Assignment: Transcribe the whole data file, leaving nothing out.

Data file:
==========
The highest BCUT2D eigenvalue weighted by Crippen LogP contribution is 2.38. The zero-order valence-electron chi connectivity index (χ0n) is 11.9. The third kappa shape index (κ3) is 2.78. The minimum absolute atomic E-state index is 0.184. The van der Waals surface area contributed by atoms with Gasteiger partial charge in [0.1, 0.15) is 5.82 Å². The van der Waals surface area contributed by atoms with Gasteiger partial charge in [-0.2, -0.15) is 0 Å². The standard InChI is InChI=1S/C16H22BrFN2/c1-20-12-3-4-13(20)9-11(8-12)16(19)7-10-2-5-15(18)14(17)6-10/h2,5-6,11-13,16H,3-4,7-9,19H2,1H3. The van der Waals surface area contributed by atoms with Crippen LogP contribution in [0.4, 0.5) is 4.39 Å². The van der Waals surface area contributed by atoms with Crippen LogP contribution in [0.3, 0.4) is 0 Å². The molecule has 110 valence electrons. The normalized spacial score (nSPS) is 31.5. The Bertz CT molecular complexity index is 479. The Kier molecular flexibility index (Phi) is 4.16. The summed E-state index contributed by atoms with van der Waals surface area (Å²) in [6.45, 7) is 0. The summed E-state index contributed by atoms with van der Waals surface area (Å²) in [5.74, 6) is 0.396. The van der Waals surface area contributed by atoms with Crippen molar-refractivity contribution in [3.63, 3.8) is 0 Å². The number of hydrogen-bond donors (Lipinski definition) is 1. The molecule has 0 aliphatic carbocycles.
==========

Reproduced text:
The highest BCUT2D eigenvalue weighted by Crippen LogP contribution is 2.38. The zero-order valence-electron chi connectivity index (χ0n) is 11.9. The third kappa shape index (κ3) is 2.78. The minimum absolute atomic E-state index is 0.184. The van der Waals surface area contributed by atoms with Gasteiger partial charge in [0.1, 0.15) is 5.82 Å². The van der Waals surface area contributed by atoms with Gasteiger partial charge in [-0.2, -0.15) is 0 Å². The standard InChI is InChI=1S/C16H22BrFN2/c1-20-12-3-4-13(20)9-11(8-12)16(19)7-10-2-5-15(18)14(17)6-10/h2,5-6,11-13,16H,3-4,7-9,19H2,1H3. The van der Waals surface area contributed by atoms with Crippen LogP contribution in [0.4, 0.5) is 4.39 Å². The van der Waals surface area contributed by atoms with Crippen LogP contribution in [0.3, 0.4) is 0 Å². The molecule has 110 valence electrons. The normalized spacial score (nSPS) is 31.5. The Bertz CT molecular complexity index is 479. The Kier molecular flexibility index (Phi) is 4.16. The summed E-state index contributed by atoms with van der Waals surface area (Å²) in [6.45, 7) is 0. The summed E-state index contributed by atoms with van der Waals surface area (Å²) in [5.74, 6) is 0.396. The van der Waals surface area contributed by atoms with Crippen molar-refractivity contribution in [3.63, 3.8) is 0 Å². The number of hydrogen-bond donors (Lipinski definition) is 1. The molecule has 0 aliphatic carbocycles.